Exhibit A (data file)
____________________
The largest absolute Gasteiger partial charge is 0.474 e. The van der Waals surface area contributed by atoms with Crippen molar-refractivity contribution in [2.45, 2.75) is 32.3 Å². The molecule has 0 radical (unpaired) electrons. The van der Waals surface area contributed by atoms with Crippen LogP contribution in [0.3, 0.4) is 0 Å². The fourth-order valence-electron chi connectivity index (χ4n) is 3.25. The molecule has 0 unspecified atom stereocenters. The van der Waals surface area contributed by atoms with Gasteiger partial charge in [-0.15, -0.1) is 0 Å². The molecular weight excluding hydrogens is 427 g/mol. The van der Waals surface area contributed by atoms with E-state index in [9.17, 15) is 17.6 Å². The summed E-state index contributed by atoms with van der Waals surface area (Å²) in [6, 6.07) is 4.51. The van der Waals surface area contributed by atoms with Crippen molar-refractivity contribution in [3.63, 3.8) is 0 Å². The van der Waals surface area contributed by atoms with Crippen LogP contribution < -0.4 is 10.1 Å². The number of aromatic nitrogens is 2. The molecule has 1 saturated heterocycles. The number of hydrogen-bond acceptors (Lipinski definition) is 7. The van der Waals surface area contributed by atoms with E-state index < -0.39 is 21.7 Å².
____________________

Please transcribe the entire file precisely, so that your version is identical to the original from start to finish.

The largest absolute Gasteiger partial charge is 0.474 e. The van der Waals surface area contributed by atoms with Crippen molar-refractivity contribution in [2.45, 2.75) is 32.3 Å². The molecule has 0 radical (unpaired) electrons. The van der Waals surface area contributed by atoms with Crippen LogP contribution in [0.3, 0.4) is 0 Å². The fourth-order valence-electron chi connectivity index (χ4n) is 3.25. The molecule has 0 unspecified atom stereocenters. The van der Waals surface area contributed by atoms with Gasteiger partial charge in [-0.15, -0.1) is 0 Å². The molecular weight excluding hydrogens is 427 g/mol. The van der Waals surface area contributed by atoms with E-state index in [9.17, 15) is 17.6 Å². The summed E-state index contributed by atoms with van der Waals surface area (Å²) in [6, 6.07) is 4.51. The van der Waals surface area contributed by atoms with Crippen molar-refractivity contribution in [3.63, 3.8) is 0 Å². The van der Waals surface area contributed by atoms with Crippen LogP contribution < -0.4 is 10.1 Å². The number of aromatic nitrogens is 2. The molecule has 1 saturated heterocycles. The number of hydrogen-bond acceptors (Lipinski definition) is 7. The van der Waals surface area contributed by atoms with E-state index < -0.39 is 21.7 Å².